Category Archives: Historical Fiction

Day 179 – Island Boy


“Island Boy” is another charming tale of historical fiction from one of our favorite author/illustrators, Barbara Cooney.

Matthais is born on Tibbets Island, Maine and his life is inextricably tied to the sea. After traveling the world as a young man, he returns to the island to marry his sweetheart and raise a family. The story crosses generations, sprinkles in some Maine history, and also includes a fascinating map in the back for children and parents alike to pore over. The ending is a little bit sad, but the book is as charming and beautiful as you would expect from Ms. Cooney. We thoroughly enjoyed it.

Day 158 – Hattie and the Wild Waves

Another month, another theme, and another wonderful Barbara Cooney book we are able to work into our calendar. For June, we have departed (figuratively) for the beach, and today we came across “Hattie and the Wild Waves”, a beautifully written and illustrated story about a free-spirited little girl named Hattie who is inspired by the wild waves on the beaches of Long Island.hattie

Hattie is the youngest child in a German-American family living on Long Island, presumably around the turn of the century. Hattie’s father is a very successful home-builder, and her parents frequently host big parties for all their German friends and relations. There is plenty of food, including potatoes galore (clouds of mashed kartoffeln), followed by a retreat to the parlor where Mama keeps her two greatest treasures: her rosewood piano and a grand painting called “Cleopatra’s Barge”, a masterpiece by Opa Krippendorf…Hattie’s grandfather. Hattie’s brother Vollie is determined to be a successful businessman alongside his father when he grows up, and her sister Pfiffi has plans to become a beautiful bride. However, when Hattie tells her siblings of her wish to become a painter, they burst out laughing “Dummkopf! Little stupid head! Girls don’t paint houses.” but Hattie is not thinking of houses when she says she wants to be a painter. She is thinking of “…the moon in the sky and the wind in the trees and the wild waves of the ocean.”

With her tiny hands, Hattie is not able to excel at piano (her mother says will never get past The Happy Farmer), her needlework is uneven and her french knots are grimy. Standing still to be fitted for dresses, while her sister preens in the mirror, is particularly trying for restless little Hattie. “Trying to be pretty is a lot of work,” she confides to the cook’s daughter, Little Mouse. What she does love is making pictures – especially during the summer, when Hattie and her family go to their beach house in Far Rockaway. While she is at the beach, Hattie can draw, and wonder what it is that the wild waves are saying. One summer, however, Papa buys a new vacation house called The Oaks – larger and grander than Far Rockaway but nowhere near the beach. Hattie’s siblings, Pfiffi and Vollie are both very excited, but Hattie is unsure. The Oaks is nice; Hattie has a tamed macaw who can fetch tennis balls, and she and Little Mouse can walk arm in arm in the deer park and talk about what they will do when they grow up (Little Mouse will teach and Hattie will paint). But The Oaks isn’t Far Rockaway, and Hattie finds herself wondering: what will the wild waves be saying this summer?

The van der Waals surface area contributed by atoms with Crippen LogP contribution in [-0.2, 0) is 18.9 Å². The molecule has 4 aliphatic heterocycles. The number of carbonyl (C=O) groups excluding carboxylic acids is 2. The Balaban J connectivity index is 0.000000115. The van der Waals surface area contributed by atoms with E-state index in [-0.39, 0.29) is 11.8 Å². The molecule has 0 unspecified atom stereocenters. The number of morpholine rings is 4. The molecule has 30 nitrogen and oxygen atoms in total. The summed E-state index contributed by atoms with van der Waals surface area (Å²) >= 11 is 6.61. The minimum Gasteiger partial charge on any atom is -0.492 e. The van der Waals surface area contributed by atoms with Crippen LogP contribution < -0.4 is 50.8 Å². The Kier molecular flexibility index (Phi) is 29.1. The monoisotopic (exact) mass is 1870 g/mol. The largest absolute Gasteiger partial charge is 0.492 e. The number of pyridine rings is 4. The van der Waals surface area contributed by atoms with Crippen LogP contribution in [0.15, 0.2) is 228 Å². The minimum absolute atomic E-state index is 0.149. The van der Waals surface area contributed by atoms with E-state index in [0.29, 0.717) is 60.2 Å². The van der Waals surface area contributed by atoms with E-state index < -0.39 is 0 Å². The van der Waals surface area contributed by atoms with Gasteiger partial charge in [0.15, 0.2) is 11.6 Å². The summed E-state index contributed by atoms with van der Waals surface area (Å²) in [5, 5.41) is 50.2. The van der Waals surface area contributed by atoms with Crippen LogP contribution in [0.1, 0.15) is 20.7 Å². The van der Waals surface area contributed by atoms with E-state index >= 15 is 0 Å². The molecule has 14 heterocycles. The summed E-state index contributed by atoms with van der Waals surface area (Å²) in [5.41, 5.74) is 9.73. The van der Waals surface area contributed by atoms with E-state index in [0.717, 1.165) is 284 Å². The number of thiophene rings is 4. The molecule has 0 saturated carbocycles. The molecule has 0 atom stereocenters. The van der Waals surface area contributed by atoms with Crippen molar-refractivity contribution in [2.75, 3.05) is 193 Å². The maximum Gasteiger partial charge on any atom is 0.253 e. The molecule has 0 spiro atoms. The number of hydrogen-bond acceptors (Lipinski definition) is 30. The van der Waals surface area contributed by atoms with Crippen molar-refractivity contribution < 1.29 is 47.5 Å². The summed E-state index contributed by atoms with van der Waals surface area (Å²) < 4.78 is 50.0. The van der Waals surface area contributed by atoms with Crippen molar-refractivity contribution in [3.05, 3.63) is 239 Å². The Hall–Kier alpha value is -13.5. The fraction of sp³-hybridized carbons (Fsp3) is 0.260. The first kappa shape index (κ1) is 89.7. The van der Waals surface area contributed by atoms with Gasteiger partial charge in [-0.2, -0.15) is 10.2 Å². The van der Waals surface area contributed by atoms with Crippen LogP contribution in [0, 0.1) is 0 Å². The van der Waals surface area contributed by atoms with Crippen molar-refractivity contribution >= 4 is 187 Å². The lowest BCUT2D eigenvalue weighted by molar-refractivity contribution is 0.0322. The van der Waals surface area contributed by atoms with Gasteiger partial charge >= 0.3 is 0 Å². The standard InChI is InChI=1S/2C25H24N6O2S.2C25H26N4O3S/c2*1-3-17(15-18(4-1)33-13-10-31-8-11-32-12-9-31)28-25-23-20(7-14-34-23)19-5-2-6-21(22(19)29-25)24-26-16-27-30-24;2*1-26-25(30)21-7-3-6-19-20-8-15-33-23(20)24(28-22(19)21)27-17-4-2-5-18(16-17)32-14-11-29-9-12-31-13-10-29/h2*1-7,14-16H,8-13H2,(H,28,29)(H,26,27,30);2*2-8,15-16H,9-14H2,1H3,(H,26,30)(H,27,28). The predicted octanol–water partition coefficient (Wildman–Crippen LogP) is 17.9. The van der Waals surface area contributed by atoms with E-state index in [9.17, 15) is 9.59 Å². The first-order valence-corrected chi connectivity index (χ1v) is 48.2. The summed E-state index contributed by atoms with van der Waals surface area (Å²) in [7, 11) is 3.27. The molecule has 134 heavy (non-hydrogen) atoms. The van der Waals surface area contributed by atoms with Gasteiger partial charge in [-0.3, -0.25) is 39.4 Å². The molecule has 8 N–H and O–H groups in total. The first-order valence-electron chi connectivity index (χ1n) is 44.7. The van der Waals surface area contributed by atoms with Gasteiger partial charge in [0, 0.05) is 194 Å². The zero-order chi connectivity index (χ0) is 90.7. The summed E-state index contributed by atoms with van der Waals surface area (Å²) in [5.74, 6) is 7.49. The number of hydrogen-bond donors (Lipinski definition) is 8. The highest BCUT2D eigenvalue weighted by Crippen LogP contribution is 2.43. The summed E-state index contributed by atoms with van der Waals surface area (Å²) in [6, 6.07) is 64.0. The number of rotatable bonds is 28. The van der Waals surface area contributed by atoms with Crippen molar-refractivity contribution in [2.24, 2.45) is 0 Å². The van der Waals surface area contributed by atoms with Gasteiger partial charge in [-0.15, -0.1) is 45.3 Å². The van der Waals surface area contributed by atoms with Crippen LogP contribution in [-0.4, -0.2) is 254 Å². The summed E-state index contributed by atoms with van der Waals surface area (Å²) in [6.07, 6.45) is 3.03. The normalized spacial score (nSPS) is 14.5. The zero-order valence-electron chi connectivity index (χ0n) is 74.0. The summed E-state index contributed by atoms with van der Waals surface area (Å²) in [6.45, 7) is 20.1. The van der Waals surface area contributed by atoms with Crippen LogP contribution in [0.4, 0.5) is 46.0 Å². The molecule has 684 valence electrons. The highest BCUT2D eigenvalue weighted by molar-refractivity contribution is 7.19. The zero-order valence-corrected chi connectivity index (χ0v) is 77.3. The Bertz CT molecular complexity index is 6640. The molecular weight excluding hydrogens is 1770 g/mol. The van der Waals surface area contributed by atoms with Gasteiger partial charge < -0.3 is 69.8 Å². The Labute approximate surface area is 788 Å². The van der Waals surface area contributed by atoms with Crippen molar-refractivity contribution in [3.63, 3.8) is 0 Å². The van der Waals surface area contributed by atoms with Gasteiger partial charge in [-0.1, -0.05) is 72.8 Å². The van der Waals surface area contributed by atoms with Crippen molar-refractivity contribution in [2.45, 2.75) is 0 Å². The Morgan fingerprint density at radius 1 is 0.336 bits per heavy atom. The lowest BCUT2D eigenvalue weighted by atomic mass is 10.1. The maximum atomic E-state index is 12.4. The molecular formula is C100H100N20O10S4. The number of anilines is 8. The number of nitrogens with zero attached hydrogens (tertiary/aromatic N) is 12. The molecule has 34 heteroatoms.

Eventually, Pfiffi is married, Vollie becomes a successful business man, and Papa and Mama and Hattie all go to live in a hotel that Papa has built. Sometimes Hattie can draw, but often (too often) her time is taken up with shopping or playing cards with her mother. One night, however, Hattie sees a woman at the hotel sing her heart out on stage and realizes that it is time for her to paint her heart out. The next morning, a stormy day, Hattie goes to the Art Institute and then to Coney Island. The rides are shut down, but the fortune teller booth is open, and Hattie’s fortune card tells her that she will make beautiful pictures…and then the wild waves crashing on the beach tell her the same. When Hattie tells Mama and Papa what she will do, Mama smiles and says “Just like Opa”…but Hattie replies “no, just like me”.

We love this book, both for the beautiful old-timey illustrations we have come to expect from Ms. Cooney, and for the inspiring nature of the story. Not only does the book remind listeners to be true to themselves, but it stresses the importance of family and paints Hattie’s story against the backdrop of an immigrant family reaping the rewards of their hard work and living out the “American Dream.” After studying German for many years in high school and college, I also enjoyed reading aloud all the German words and phrases that Ms. Cooney worked into the text…it’s an acquired taste, but for those of us who have acquired it…it’s fun!

Day 140 – Boxes for Katje

We have been fortunate this year to have come across all kinds of outstanding read-aloud books; I have to keep a tab open on my browser for just to keep track of all the different ways to say “wonderful”! Today’s book, Candace Fleming’s “Boxes for Katje,” is no exception. Based on real-life events in the life of Ms. Fleming’s mother, “Boxes for Katje” is an uplifting tale of generosity – of strangers working together and reaching across an ocean to share some of their own good fortune with those in need.katje